(d) Initiation efficiency as calculated from M¯ n the of P(MMA-r-MSp) / M¯ n exp of P(MMA-r-MSp);

(e)Dispersity index as determined by GPC in THF at 35 °C.

3.3 Photoisomerization properties of polymers

Photoisomerization property of poly(MMA-r-MSp) was studied in THF. Figure 5 A and Figure 5 B show the color changing of polymer solution (0.1 g/L; pH 9.0) measured at 25 o C under UV irradication. Without UV irradiation, the polymer shows almost no absorption in the visible region (blue line, Figure 5 C) indicating that the spirooxazine units exist as a closed form, as shown in Figure 5 C. However, UV irradiation of the solution (334 nm), creates a distinctive absorption band centered at 540 nm, assigned to the generation of opened form of spirooxazine.

Figure 5 Poly(MMA-r-MSp) in THF solutionwith MSp in closed form (A), Poly(MMA- r-MSp) in THF solution with MSp in opened form after UV irradication (B), UV-Vis spectra of poly(MMA-r-MSp) under UV-irradiation (C).  

In addition, we measured the absorption spectra changes of poly(MMA-r- MSp) to obtain an insight into their photochromic properties in the solid state film which shows similarly photochromic performance in solution. The copolymers poly(MMA- r-MSp) solution was coated on transparent glass substrate via spin coating method, then the obtained polymer film was dried in oven at 60 °C in 2 hours . Irradiation a colorless poly(MMA-r-MSp) film, the colorless poly(MMA-r- MSp) turned to blue and a new absorption band appears at around 550 nm and gradually increased and reached a photostationary state.

The inherent characteristics of poly(MMA-r-MSp) film make it possible to use such materials for data recording. A possible procedure for data recording and erasing is presented in Figure 6 . Upon UV light irradiation through the mask, the optical data were recorded on poly(MMA- r-MSp) film irradiation region, when irradiation with visible light on irradiation region, the optical data were erased. In solid state, the practical capability of rewritable photoimaging on solid state investigated by patterned illumination through photomasks. The word ‘ĐHBK’ (Ho Chi Minh City University of Technology, Vietnamese abbreviated) was recorded as a first image ( Figure 6 ), which was subsequently erased and followed by the recording of a second image. The cycles of writing and erasing was repeated more than 30 times.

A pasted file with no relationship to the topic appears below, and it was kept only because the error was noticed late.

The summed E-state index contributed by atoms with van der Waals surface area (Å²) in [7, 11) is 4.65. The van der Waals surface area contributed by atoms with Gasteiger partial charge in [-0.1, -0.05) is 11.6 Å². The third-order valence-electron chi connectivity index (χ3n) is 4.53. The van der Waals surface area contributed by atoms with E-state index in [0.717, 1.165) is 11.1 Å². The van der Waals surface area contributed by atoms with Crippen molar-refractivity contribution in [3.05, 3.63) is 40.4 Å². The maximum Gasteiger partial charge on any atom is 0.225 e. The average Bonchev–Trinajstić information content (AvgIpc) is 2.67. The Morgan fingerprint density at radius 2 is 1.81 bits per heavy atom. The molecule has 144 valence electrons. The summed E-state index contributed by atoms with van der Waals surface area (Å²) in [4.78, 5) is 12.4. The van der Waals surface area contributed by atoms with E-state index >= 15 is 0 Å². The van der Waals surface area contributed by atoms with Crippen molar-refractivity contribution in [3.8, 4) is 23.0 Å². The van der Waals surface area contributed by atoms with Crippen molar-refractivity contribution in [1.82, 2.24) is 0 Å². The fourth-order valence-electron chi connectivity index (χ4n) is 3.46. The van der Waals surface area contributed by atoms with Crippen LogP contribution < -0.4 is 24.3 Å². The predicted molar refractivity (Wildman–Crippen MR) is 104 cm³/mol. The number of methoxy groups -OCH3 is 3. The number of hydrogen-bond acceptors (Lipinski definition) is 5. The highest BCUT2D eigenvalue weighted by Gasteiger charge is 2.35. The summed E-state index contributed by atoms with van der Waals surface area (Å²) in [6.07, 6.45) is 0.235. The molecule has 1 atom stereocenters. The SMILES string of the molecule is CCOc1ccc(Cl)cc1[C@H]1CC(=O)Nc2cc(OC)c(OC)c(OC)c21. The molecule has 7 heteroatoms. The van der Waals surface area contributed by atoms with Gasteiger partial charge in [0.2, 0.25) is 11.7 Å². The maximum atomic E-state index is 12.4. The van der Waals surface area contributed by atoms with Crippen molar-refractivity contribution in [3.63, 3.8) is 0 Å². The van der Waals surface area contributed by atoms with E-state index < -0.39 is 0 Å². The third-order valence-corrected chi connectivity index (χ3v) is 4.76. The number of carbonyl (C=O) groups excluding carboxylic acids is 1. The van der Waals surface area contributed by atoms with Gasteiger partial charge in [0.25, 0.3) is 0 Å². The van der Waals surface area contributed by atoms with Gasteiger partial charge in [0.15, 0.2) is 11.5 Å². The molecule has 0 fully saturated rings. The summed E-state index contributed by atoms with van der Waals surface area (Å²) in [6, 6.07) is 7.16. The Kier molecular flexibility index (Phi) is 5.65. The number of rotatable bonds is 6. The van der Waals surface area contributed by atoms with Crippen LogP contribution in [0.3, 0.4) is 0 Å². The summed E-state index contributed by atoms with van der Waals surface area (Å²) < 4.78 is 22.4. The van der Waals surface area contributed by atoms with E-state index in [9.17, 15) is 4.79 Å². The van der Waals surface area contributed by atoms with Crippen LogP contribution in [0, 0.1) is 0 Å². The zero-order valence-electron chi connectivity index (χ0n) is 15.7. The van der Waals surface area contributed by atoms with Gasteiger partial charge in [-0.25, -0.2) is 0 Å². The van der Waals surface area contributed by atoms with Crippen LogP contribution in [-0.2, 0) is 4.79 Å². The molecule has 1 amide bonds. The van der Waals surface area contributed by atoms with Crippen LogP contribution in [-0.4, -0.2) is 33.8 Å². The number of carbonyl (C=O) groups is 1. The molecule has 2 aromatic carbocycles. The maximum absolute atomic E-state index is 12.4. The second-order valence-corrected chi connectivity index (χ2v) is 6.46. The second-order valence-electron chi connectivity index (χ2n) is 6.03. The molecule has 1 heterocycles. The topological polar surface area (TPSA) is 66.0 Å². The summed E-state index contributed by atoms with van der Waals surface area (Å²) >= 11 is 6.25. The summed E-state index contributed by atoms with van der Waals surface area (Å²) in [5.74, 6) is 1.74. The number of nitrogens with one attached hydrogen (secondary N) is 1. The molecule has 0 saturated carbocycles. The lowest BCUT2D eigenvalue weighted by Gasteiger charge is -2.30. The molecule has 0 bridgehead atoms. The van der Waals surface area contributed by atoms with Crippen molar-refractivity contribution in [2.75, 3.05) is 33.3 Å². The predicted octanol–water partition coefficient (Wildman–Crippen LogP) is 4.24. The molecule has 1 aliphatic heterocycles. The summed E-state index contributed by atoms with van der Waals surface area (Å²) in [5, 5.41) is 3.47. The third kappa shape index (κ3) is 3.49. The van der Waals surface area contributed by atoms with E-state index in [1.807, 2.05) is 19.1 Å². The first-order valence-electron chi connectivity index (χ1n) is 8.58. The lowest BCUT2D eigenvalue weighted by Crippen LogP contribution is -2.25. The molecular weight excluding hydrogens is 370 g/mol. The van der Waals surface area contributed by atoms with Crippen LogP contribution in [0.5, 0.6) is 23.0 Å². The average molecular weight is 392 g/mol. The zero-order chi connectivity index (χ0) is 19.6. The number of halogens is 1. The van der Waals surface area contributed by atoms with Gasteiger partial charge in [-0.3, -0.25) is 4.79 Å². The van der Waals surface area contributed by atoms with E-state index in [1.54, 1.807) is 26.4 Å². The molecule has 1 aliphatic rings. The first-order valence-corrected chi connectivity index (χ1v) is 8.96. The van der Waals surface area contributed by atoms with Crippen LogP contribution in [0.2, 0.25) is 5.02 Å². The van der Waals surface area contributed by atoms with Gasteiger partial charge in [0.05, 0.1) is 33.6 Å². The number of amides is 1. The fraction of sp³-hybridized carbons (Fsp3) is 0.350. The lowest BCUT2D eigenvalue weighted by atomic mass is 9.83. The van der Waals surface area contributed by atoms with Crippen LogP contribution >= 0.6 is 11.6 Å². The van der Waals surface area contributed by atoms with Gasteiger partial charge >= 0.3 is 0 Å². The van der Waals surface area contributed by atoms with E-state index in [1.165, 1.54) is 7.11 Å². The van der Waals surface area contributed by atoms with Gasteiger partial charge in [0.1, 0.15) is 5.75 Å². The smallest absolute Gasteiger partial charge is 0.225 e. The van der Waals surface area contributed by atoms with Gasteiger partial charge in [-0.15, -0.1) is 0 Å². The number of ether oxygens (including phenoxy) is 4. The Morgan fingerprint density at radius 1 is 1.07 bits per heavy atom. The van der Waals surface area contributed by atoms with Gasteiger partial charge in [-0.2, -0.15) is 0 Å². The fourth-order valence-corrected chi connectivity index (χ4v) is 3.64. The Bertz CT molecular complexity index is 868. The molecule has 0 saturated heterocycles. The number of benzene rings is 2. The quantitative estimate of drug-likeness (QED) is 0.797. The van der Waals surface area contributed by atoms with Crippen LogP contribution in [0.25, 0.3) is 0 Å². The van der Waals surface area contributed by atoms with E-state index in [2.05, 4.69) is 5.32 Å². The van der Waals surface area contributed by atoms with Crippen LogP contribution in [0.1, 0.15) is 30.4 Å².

Figure 6 Principle scheme of the optical data recording on poly(MMA-r-MSp) film.  

Last but not least, the thermal properties of poly(MMA-r-MSp) (M n = 6500 g/mol, Đ = 1.21) was characterized to determine the glass transition of copolymers by DSC . The DSC second-heating traces in the range from 0 to 150 °C of the poly(MMA-r-MSp) are shown in Figure 7 . For such studied molecular weight, the glass transition temperature (Tg) value of poly(MMA-r-MSp) is around 66 °C. Otherwise, the melting point (Tm) of poly(MMA-r-MSp) is observed at ca. 108 °C which is similar to the DSC results of pure homopolymer PMMA in the same of average molecular weight.

Figure 7 The DSC diagram of poly(MMA-r-MSp).  

4. Conclusions

In conclusion, we have successfully designed and synthesized a novel photoswitching poly(MMA- r-MSp) via controlled polymerization method. The obtained copolymer poly(MMA- r-MSp) has the average molecular weight of 6500 g/mol with polydispersity index of around 1.2-1.3. The copolymer exhibited excellent photochromic behavior in solid film under UV irradiation. Erasable and rewritable photoimaging on the solid film was successfully demonstrated. This optical data storage materials based on photochromic poly(MMA- r-MSp) could to be as candidate for fundamental studies and eventual technical application for all-photo mode – high density optical data.

5. Acknowledgements

The study was supported by Science and Technology Incubator Youth Program, managed by the Center for Science and Technology Development, Ho Chi Minh Communist Youth Union, the contract number is “15/2017/HĐ-KHCN-VƯ “, and project “C2017-20-31” from Ho Chi Minh City University of Technology - Vietnam National University – Ho Chi Minh City, 268 Ly Thuong Kiet, District 10, Ho Chi Minh City, Viet Nam.

How to cite: Nguyen, T. H., Tran, P. H., Thai, L. D., Truong, T. T., Nguyen, L.-T. T., & Nguyen, H. T. (2019). Synthesis and characterization of the photoswitchable poly(methyl methacrylate-random-methacrylate spirooxazine). Polímeros: Ciência e Tecnologia, 29(1), e2019001. https://doi.org/10.1590/0104-1428.01118

6. References